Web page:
Photograph by Steve Barnett

Saturday, 24 May 2014

Victim Support?

Here's a fish that at first glance is not in great condition and to be avoided by any angler as we don't want to catch sickly fish.  However, this is an exception that proves the rule.  The poor condition is due to this fish having difficulty in feeding (I believe so anyway).  Why can it not sustain itself?  It was once a fine brown trout now it is losing condition before its time.  What has gone wrong?  Check out just in front of that pectoral fin.  Can you see that pale beige line coming from the corner of the mouth?  It's fishing line!  It's been there a long time judging by the algae growing on it...

I want to catch this poor fish and take the hook out of its mouth, remove the impediment completely and let this fish have a go at regaining its condition through the summer.  Can I catch it?  Not unless I find it feeding at the surface first...

Regular Rod

Wednesday, 21 May 2014

Amadou - A Short Story in Pictures

Amadou is good stuff and well worth either the money or the hard work needed to obtain it.  It is quick to use, which when Sport is brisk proves advantageous.

First get your fly wet.

Lay the wetted fly in the Amadou and press it firmly.

The water comes out of the fly into the Amadou, making a temporary "Water Fossil".

The fly is restored to "as new" condition, ready for you to get it wet again...


Sunday, 11 May 2014

"80 percent of success is just showing up..."

So claimed Woody Allen in an interview some years ago about his career.

Yesterday it was the turn of Peter, the Wild Trout Trust winner of the auction lot comprising a day's fishing in Duck Holds Wood, to prove that claim.

Only the day before I'd offered him the chance to literally take a rain check.  I'm very glad he declined the offer, preferring to stick to our arrangement to meet at the Peacock in the morning and go to Duck Holds Wood together for a day of dry fly fishing.

We had a good time between rain showers.  First we wandered together from the downstream limit up to the top limit and Peter opened up the day by catching a wild rainbow trout at the top end in the pool known as "Upper Eddies".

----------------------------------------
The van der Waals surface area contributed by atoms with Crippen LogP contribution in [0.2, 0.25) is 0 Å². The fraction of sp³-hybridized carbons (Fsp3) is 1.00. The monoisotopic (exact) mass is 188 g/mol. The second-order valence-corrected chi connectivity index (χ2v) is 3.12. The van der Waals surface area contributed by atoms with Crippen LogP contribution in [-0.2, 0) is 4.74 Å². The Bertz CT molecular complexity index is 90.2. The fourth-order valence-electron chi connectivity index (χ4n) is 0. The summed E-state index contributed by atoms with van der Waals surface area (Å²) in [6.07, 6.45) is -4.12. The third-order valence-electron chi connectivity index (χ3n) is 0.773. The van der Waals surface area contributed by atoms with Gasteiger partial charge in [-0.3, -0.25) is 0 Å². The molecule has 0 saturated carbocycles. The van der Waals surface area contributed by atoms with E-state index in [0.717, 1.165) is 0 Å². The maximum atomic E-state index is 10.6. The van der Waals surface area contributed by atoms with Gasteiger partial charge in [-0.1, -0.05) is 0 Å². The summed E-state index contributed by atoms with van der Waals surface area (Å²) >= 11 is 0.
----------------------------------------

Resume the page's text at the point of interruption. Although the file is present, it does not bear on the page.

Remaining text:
Peter into a Derbyshire Wye Wild Rainbow Trout at "Upper Eddies"
This coincided nicely with lunch time so back to the "fishing house" and some grub and a shared pot of Kelly Kettle tea and then, we split up so Peter could have some solitude whilst he worked his way slowly back up the river.

Your faithful correspondent went up river just past halfway, so that Peter would have plenty of undisturbed water to fish.  It was a splendid fishing afternoon.  Some fish seemed to be eating little beige sedge flies and accepted the Double Badger with enthusiasm; then there were those preferring some unidentified olives that ate the Grey Duster with similar gusto, the best of these for your blogger was a brown trout under the near bank about 8 inches from the edge under a tussock of healthy overhanging nettles.  Then, as the wind strengthened and the sky became leaden, the river was suddenly dotted with unfortunate Hawthorne flies that were ditched in the drink by the sudden squalls.  The light was such that the black flies showed up very well and so did the fish when they wolfed them down.  On with Charles Cotton's Black Fly and the Sport continued.

 A mobile 'phone call about a crisis at home meant that Peter had to get back so we packed up just before four o'clock, sad to be ending the fishing but happy with the results achieved and the whole occasion of fishing in this special place.  It was good to meet and fish with a kindred soul and we both look forward to some future meeting beside any of these glorious Derbyshire streams.

I later learned that, on other parts of the river, hardly anyone had ventured out to fish yesterday.  Peter's preference meant that we did.  80 percent of our work was done by this decision and we were there to reap the rewards.

(As ever, simply click on a picture if you would like a closer and clearer look...)

Regular Rod